Global Innovators Challenge Overview
USC’s Young Scholars Project has developed a ‘Global Innovators Challenge’ module which aims to:
- Encourage students to develop skills in the process of inquiry, literature research, experimental investigation and critical thinking
- Inspire and challenge students to extend their learning in science
- Facilitate collaborative learning
- Promote a critical and action-based approach to problem solving and design thinking
- Encourage a global citizenship approach with students, considering vital questions about global challenges
- Provide opportunities to gain advice and tips from ‘real’ experts in the field
- Promote collaboration between USC and local secondary schools
The module builds upon one or more concepts within the Australian Science Curriculum. Modules are not designed to replace content in the learning sequence of an Australian Curriculum unit. They are extension resources that students engage with alongside the learning sequence and assessment tasks of an existing unit.
The challenge is embedded in an Immersive Day held at the USC campus where students engage and interact with USC academics and students. The concept of the Global Innovators Challenge was developed by Engineers without Borders, and has been adapted from a University level project to a suit a more generic audience such as a Year 9 Science class.
In the first part of the day, students take part in a series of STEM-based hands-on activities which relate directly to the issues faced by people in the developing community of Bambui, Cameroon. The day culminates in a strategic planning session where students take on the roles of various STEM professionals, charged with the responsibility of coming up with solutions to Bambui’s issues using STEM.
The challenge activities contribute towards the development of skills in problem solving, the application of basic science, health and engineering fundamentals, and communication. The challenge uses science and technology to address global issues such as energy, water and food. It gives students a real insight into how science and technology can be used to tackle challenges faced by communities in the developing world, and how they can be part of the solution.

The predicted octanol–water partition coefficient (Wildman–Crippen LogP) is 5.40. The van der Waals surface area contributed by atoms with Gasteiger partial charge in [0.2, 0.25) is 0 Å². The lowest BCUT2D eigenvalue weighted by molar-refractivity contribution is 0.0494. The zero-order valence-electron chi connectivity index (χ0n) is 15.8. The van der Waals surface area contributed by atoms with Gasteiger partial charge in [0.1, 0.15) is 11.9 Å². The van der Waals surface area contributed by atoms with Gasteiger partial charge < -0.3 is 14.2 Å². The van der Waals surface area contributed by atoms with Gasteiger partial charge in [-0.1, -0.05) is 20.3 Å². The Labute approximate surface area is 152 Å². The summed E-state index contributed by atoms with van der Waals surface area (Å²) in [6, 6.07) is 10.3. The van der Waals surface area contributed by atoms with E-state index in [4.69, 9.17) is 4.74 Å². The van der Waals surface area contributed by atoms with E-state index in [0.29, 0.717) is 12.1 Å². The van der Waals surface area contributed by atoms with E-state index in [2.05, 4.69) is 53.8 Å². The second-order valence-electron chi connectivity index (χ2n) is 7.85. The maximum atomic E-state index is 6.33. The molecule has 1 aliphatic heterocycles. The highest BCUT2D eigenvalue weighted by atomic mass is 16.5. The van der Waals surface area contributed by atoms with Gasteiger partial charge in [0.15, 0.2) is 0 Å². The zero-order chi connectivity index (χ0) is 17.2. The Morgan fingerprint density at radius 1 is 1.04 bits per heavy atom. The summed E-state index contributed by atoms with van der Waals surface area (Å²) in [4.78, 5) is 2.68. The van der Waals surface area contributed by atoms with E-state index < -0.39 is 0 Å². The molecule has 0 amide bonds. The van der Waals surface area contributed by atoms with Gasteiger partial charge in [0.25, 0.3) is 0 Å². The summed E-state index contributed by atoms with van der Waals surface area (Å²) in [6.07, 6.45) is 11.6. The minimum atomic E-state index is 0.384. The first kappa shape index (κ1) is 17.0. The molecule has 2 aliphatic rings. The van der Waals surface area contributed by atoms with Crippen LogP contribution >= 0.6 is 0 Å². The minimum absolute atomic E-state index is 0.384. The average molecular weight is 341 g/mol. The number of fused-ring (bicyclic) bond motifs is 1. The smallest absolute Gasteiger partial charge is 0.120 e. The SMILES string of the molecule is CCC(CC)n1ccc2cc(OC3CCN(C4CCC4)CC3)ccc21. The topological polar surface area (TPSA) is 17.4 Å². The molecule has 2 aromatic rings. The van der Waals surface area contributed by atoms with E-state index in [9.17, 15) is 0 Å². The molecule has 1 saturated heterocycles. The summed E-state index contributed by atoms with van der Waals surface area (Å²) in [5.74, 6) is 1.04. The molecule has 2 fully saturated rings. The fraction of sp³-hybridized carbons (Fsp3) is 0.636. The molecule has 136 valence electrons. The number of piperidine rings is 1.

How the Immersive Day will run
|9:15am||Arrive at USC|
|9:30-9:45am||Welcome in EG.18|
|10:55-11:10am||Morning tea @ Student Commons area|
|12:15-12:35pm||Lunch @ Student Commons area|
|12:40-2:00pm||Afternoon Brainstorming/Pitch competition EG:18|
Science: The spread of infectious disease
Through a fun game and interactive demonstration, you will get a sense of how vulnerable developing communities are to the rapid spread of infectious diseases, often due to unrefined sanitation and hygiene practices and infrastructure. How does disease spread so easily? How easy is it to prevent this?
Technology: VR and AR solutions for the real world
Virtual and augmented reality technologies play a vital role in arming developing communities with valuable information and skills. You will visit USC’s Engage Lab and explore how these affordable technologies can make a difference to the lives of people in developing nations.
Engineering: Fly through Bambui in the Cave
Visit our host community, Bambui, through the 3D simulation fly-through in USC’s Cave. You will feel as though you are riding on a magic carpet, flying above and around the village, zooming in and out of locations to observe at both macro and micro levels. The ultimate in Engineering simulation technology.
Maths (and Economics): From poverty to prosperity
Have you ever wondered how people in developing nations manage to break the cycle of poverty? In this activity, you will get the lowdown on microfinance, and learn how this process can change lives by bridging the gap from poverty to prosperity.
We will meet up after lunch in EG18, where you will work in small groups to devise real-world solutions to complex issues in Bambui.
You will be supplied with a brief on your specific location, along with some stimulus material to the get the ball rolling on your brainstorm. After 30 minutes of brainstorming and planning, you may be called upon to deliver your ideas to the rest of the group. Presenters will be chosen through drawing group numbers out of a hat. The presentation will be a maximum of three minutes, using only words and hand-drawn pictures/diagrams to support your ideas.